In this Article
- What other names is Coriander known by?
- What is Coriander?
- How does Coriander work?
- Are there safety concerns?
- Are there any interactions with medications?
- Dosing considerations for Coriander.
Coriander can cause some side effects, including allergic reactions and increased sensitivity to the sun. Increased sensitivity to the sun might put you at greater risk for sunburns and skin cancer. Avoid sunlight. Wear sunblock and protective clothing outside, especially if you are light-skinned.
There is one report of severe diarrhea, stomach pain, darkened skin, depression, lapse of menstruation, and dehydration in a woman who took 200 mL of a 10% coriander extract for 7 days.
When coriander comes in contact with the skin, it can cause skin irritation and inflammation.
Special Precautions & Warnings:Pregnancy and breast-feeding: There is not enough reliable information about the safety of taking coriander if you are pregnant or breast-feeding. Stay on the safe side and avoid use.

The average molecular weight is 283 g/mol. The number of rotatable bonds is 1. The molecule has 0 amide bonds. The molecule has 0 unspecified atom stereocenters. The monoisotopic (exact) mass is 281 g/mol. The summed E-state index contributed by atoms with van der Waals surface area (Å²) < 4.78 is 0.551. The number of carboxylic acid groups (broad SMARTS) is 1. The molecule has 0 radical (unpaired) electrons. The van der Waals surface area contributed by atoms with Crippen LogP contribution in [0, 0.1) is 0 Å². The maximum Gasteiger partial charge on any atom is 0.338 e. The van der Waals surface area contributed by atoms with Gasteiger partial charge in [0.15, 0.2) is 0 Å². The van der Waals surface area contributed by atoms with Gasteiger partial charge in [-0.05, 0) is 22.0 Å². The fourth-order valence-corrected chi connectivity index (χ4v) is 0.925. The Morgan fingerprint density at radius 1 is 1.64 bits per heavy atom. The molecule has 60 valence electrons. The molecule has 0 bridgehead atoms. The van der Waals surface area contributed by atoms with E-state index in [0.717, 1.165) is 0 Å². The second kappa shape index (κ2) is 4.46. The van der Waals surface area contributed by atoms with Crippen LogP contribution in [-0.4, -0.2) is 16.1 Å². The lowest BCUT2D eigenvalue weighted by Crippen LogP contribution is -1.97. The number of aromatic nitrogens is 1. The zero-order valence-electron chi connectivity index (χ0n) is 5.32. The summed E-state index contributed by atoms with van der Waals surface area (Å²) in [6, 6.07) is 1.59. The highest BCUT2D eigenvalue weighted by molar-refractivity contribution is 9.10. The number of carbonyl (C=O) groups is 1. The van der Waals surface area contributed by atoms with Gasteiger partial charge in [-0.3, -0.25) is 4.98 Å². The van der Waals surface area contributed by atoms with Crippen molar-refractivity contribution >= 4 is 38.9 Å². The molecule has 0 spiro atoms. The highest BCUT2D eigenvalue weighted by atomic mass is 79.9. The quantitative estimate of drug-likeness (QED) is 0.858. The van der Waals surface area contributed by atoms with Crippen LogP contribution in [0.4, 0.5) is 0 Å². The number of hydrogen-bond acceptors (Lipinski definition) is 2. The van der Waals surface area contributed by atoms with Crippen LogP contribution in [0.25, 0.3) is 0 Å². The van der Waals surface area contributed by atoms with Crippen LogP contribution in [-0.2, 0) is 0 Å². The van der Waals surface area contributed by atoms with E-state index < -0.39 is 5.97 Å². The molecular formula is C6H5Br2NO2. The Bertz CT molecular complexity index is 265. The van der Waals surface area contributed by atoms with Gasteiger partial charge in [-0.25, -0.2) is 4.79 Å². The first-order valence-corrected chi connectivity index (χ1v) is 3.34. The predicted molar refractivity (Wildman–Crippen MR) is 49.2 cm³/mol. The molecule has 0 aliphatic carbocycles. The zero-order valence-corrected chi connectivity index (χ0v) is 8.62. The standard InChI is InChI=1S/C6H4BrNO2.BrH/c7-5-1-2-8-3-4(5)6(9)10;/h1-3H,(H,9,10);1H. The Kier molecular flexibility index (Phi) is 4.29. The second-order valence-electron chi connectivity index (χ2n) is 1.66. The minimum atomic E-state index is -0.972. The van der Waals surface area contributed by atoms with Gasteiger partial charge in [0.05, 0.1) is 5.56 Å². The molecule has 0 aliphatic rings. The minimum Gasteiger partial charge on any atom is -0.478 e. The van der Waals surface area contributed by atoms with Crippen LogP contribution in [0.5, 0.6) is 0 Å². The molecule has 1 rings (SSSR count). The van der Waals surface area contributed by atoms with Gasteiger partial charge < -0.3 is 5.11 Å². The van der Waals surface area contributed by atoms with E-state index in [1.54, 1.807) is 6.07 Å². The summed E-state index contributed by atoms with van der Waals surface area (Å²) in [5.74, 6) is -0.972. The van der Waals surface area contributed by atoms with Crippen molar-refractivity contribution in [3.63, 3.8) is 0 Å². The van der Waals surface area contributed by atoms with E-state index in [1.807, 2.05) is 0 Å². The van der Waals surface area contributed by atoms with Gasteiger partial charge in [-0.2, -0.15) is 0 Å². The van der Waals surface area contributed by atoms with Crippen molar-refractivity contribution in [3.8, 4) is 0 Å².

Allergies. People who are allergic to mugwort, aniseed, caraway, fennel, dill, or similar plants might have allergic reactions to coriander.
Diabetes. Coriander might lower blood sugar levels. If you have diabetes and take coriander, monitor your blood sugar levels closely.
Low blood pressure: Coriander might decrease blood pressure. This could cause blood pressure to go to low in people with low blood pressure. Use cautiously if you have low blood pressure or take medications to lower your blood pressure.
Surgery: Coriander might lower blood sugar. There is some concern that it might interfere with blood sugar control during surgery. Stop using coriander at least 2 weeks before a scheduled surgery.
Report Problems to the Food and Drug Administration
You are encouraged to report negative side effects of prescription drugs to the FDA. Visit the FDA MedWatch website or call 1-800-FDA-1088.
Find out what women really need.